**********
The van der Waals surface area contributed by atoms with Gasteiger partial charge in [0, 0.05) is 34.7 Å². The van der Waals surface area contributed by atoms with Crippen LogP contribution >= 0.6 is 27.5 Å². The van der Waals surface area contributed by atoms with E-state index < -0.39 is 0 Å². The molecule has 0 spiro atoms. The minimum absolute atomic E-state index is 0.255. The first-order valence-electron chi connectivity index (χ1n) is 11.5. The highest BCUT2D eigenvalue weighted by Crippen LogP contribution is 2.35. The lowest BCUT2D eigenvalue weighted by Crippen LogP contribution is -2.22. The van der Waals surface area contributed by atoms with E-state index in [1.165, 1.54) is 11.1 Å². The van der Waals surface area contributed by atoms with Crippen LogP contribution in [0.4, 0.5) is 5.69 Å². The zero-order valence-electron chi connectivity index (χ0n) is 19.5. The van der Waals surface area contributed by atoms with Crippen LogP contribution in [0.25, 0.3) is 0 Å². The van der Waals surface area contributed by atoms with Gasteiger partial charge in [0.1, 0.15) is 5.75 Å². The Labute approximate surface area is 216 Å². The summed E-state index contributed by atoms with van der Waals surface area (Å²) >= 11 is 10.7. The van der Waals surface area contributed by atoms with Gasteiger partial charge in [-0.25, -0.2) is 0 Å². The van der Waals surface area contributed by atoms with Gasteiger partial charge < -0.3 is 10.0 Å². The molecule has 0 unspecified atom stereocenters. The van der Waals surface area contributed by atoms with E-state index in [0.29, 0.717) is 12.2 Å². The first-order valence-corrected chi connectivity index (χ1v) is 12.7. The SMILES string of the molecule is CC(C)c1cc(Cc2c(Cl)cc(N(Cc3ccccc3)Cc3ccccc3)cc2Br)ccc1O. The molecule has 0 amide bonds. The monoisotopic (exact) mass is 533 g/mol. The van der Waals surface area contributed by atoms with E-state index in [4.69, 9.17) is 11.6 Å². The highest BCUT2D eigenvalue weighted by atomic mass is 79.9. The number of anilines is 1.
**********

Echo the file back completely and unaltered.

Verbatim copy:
The van der Waals surface area contributed by atoms with Gasteiger partial charge in [0, 0.05) is 34.7 Å². The van der Waals surface area contributed by atoms with Crippen LogP contribution >= 0.6 is 27.5 Å². The van der Waals surface area contributed by atoms with E-state index < -0.39 is 0 Å². The molecule has 0 spiro atoms. The minimum absolute atomic E-state index is 0.255. The first-order valence-electron chi connectivity index (χ1n) is 11.5. The highest BCUT2D eigenvalue weighted by Crippen LogP contribution is 2.35. The lowest BCUT2D eigenvalue weighted by Crippen LogP contribution is -2.22. The van der Waals surface area contributed by atoms with E-state index in [1.165, 1.54) is 11.1 Å². The van der Waals surface area contributed by atoms with Crippen LogP contribution in [0.4, 0.5) is 5.69 Å². The zero-order valence-electron chi connectivity index (χ0n) is 19.5. The van der Waals surface area contributed by atoms with Crippen LogP contribution in [0.25, 0.3) is 0 Å². The van der Waals surface area contributed by atoms with Gasteiger partial charge in [0.1, 0.15) is 5.75 Å². The Labute approximate surface area is 216 Å². The summed E-state index contributed by atoms with van der Waals surface area (Å²) >= 11 is 10.7. The van der Waals surface area contributed by atoms with Gasteiger partial charge in [-0.25, -0.2) is 0 Å². The van der Waals surface area contributed by atoms with Gasteiger partial charge < -0.3 is 10.0 Å². The molecule has 0 unspecified atom stereocenters. The van der Waals surface area contributed by atoms with E-state index in [0.29, 0.717) is 12.2 Å². The first-order valence-corrected chi connectivity index (χ1v) is 12.7. The SMILES string of the molecule is CC(C)c1cc(Cc2c(Cl)cc(N(Cc3ccccc3)Cc3ccccc3)cc2Br)ccc1O. The molecule has 0 amide bonds. The monoisotopic (exact) mass is 533 g/mol. The van der Waals surface area contributed by atoms with E-state index in [4.69, 9.17) is 11.6 Å². The highest BCUT2D eigenvalue weighted by atomic mass is 79.9. The number of anilines is 1.